What Are the Pros and Cons of Colloidal Silver for Dogs?

Colloidal silver can be added to a dog's water in order to treat internal illness.
Colloidal silver can help treat infections in the eyes.
Colloidal silver has few side effects for dogs.
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  • Written By: T. M. Robertson
  • Edited By: Daniel Lindley
  • Last Modified Date: 09 November 2014
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Colloidal silver is a broad-spectrum antibiotic that can be used for humans and pets. The primary advantages cited for using colloidal silver for dogs include a choice of internal or external use, its natural origins, and few, if any, side effects. In fact, the only known side effect of using colloidal silver on dogs, or humans, is a condition known as argyria. In argyria, excessive long-term use of colloidal silver can cause the skin to take on blue and gray hues.

Unlike prescription antibiotics known to kill around a half-dozen disease-causing organisms, colloidal silver is said to be effective against upward of 650 disease-causing agents. While the use of colloidal silver now falls under the category of alternative medicine, records dating back to ancient Persia show it was used around 4000 B.C. Until the late 1930s, colloidal silver was the most common antibiotic used in humans and animals.


As time went on, prescription drugs began replacing colloidal silver, and in 1997 the United States Food and Drug Administration (FDA) ruled that there was insufficient evidence supporting the effectiveness or safety of using colloidal silver products. The FDA's primary concerns were that colloidal silver was being marketed as a cure for many diseases, with no evidence supporting such claims, and was being sold in varying unknown formulations. After this ruling, colloidal silver could no longer be marketed in the US as a drug intended to treat diseases or illnesses, and could only by sold as a health supplement. The Environmental Protection Agency, however, cites no adverse side effects with long-term use as a health supplement, as long as dosages remain within recommended guidelines.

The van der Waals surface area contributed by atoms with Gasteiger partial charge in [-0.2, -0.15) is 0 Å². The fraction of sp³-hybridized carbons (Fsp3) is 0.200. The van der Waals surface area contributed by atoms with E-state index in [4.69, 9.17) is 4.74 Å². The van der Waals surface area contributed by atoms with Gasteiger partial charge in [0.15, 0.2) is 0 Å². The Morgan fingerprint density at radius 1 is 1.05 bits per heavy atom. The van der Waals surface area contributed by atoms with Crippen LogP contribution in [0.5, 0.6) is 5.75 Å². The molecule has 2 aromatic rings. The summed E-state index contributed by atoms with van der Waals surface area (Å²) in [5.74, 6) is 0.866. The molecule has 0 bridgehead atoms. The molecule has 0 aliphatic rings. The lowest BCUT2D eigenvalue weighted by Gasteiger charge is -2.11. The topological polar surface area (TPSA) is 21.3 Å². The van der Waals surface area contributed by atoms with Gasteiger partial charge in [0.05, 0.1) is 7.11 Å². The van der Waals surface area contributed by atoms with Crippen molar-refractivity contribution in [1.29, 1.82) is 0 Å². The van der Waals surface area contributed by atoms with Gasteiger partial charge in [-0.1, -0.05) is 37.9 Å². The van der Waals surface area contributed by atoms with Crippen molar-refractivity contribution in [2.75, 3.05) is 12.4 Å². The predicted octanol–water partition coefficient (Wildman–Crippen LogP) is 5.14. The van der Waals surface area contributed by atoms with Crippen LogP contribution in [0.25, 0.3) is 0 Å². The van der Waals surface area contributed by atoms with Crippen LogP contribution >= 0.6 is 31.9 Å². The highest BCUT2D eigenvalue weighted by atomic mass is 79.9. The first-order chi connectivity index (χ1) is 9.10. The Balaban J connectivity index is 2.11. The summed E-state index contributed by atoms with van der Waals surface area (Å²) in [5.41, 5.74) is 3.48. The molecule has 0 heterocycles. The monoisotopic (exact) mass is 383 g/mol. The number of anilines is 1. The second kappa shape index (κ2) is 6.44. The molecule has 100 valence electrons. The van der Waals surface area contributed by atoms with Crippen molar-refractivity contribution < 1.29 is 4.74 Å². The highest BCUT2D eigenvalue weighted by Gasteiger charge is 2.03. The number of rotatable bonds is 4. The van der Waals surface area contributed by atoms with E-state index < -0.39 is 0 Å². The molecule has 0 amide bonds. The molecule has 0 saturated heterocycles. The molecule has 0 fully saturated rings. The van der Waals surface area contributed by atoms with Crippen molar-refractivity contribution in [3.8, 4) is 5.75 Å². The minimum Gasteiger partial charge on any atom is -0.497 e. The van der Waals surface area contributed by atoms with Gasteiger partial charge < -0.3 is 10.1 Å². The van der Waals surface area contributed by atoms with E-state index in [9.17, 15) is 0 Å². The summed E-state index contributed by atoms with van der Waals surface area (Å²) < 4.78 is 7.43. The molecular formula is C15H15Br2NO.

Advocates of colloidal silver claim it can be beneficial to dogs for many reasons. Externally, gelled colloidal silver can be spread on cuts to promote healing and disinfect the wounds, and liquid colloidal silver can be sprayed in the ears or eyes to help treat infections. To treat internal illnesses, colloidal silver can be added to dogs' water or food. Colloidal silver for dogs has been used to treat practically any condition related to viruses, bacteria, fungi, and single-celled organisms. The main reason many pet owners prefer using colloidal silver is because it's an all-natural product that has only one known and rare side effect, argyria.

When using colloidal silver for dogs, it's important to administer the correct dosage to prevent argyria from occurring. When a dog is exposed to large doses of colloidal silver over an extended period of time, the silver tends to build up in the organs and tissues, and the dog's skin and gums may begin to take on a bluish or grayish color. While this condition sounds scary, it's actually extremely rare and has very few documented cases. Since the appropriate dosage of colloidal silver for dogs depends on the canine's body weight, it's important to be safe and precisely follow the dosage instructions on the bottle. Dosages will also vary depending on the concentration level of colloidal silver.


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Post 4

Three pounds, maybe three drops or still even six for standard. I do six for standard cats and they weigh more than three pounds. Sovereign Silver Silver Hydrosol is the best brand.

Post 3

What dosage would be appropriate for a small dog weighing three pounds? Also, would this be something that might be able to help a dog that has meningoencephalitis or cancer? Lastly, do you recommend a website where one can purchase this?

Post 2
@Nefertini: Yes, colloidal silver can be used effectively to treat felines as well as canines. You can treat wounds by applying it to the cat's skin, and you can also apply it to the cat's gums to help with the animal's oral health.
Post 1

Since colloidal silver works for dogs, can it also be used to treat infections and wounds in cats?

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